“You have the freedom to go anywhere, because at that point you have your own car and no obligations,” said Carly Elkin, a crew leader. “Everyone is free to do whatever they choose. People have gone to Colorado or Wyoming. I even took a plane trip to Delaware last weekend.”

The time off also allows crews to get to know each other and to strengthen camaraderie in the corps. Crews alternate between project time and off time throughout the course of a season and may be assigned to the same project for several consecutive “hitches” or work sessions. 

One of the two crews working near Grafton spent the last 2 1/2 months working on a similar project clearing Russian olives along the Escalante River, while the other crew spent their summer working on a variety of projects in the vicinity of Bryce Canyon National Park. 

Organization and Mission of the Conservation Corps

Utah Conservation Corps is overseen by Utah State University and funded in large part by Americorps, a voluntary civil society program supported by the U.S. federal government, along with foundations, corporations and other donors. 

Full-time administrators support the seasonal workers that fill positions as crew bosses, crew leaders and crew members. Each crew typically has about five members, including the leader, while a crew boss manages several crews at a time.

Crew Boss Steve Hoekwater uses a hand saw to clear tamarisk growing along the bank of the Virgin River, Grafton, Utah, Aug. 12, 2021 | Photo by Ammon Teare,  St. George News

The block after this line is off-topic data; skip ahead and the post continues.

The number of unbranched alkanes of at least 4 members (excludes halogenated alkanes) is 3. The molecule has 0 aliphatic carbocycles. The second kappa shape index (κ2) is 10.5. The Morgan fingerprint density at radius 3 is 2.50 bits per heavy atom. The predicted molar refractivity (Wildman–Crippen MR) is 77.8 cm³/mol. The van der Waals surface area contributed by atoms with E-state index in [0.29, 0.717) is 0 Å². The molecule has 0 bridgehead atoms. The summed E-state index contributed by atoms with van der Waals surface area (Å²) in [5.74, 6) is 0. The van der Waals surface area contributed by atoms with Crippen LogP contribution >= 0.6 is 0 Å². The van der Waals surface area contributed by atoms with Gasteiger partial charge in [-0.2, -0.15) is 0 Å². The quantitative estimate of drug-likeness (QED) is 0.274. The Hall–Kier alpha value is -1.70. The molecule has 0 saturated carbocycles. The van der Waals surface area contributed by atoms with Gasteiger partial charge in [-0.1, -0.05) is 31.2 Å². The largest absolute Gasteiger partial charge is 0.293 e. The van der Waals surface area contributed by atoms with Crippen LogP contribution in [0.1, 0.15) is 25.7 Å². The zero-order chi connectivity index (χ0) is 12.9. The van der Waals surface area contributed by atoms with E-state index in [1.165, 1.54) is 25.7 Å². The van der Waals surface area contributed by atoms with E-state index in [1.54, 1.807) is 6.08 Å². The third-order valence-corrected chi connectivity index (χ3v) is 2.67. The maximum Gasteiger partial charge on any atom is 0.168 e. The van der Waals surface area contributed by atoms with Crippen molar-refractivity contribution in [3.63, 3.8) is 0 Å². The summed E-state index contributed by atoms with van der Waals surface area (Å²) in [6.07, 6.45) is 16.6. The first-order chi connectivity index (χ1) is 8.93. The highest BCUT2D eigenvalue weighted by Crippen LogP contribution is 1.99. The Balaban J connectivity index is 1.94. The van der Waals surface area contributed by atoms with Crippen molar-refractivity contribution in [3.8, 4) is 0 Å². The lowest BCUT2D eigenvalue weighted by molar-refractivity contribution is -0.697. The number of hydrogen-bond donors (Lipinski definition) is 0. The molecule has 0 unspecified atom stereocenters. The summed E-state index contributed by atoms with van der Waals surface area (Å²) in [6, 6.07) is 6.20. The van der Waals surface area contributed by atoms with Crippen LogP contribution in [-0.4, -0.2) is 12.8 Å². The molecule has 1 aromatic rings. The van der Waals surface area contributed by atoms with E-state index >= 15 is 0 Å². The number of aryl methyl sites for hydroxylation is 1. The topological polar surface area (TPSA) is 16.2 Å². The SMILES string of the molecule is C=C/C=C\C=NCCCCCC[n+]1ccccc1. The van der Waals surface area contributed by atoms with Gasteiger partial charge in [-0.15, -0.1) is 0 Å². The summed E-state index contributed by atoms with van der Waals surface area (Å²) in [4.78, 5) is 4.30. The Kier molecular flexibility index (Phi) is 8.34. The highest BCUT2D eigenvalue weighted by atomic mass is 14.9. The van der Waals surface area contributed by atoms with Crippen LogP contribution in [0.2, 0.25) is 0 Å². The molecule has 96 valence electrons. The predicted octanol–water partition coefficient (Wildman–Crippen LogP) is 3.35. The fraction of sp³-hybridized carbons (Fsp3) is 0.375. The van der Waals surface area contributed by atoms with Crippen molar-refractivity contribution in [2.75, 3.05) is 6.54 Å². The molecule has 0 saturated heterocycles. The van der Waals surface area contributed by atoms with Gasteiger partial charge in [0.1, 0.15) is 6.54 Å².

“Out of our office in Cedar City we currently have six crews working at different parks, with different agencies or sometimes with private landowners,” Hoekwater said. “My role is to do whatever I can to keep the projects running smoothly. I get to travel to different projects and help wherever there’s a need.”

The conservation corps partners with public agencies like the National Park Service, Bureau of Land Management, U.S. Forest Service and even smaller, more local organizations as in the case of the Grafton project.

Utah Conservation Corps celebrated its 20th anniversary this year, and the statewide organization announced plans to place its 2,500th member in the field. 

Americorps as a whole has grown slowly, but it has become more diverse and representative over its history. Elkin and her fellow female crew members said they were proud to be a part of that change and they looked forward to more representation in future years.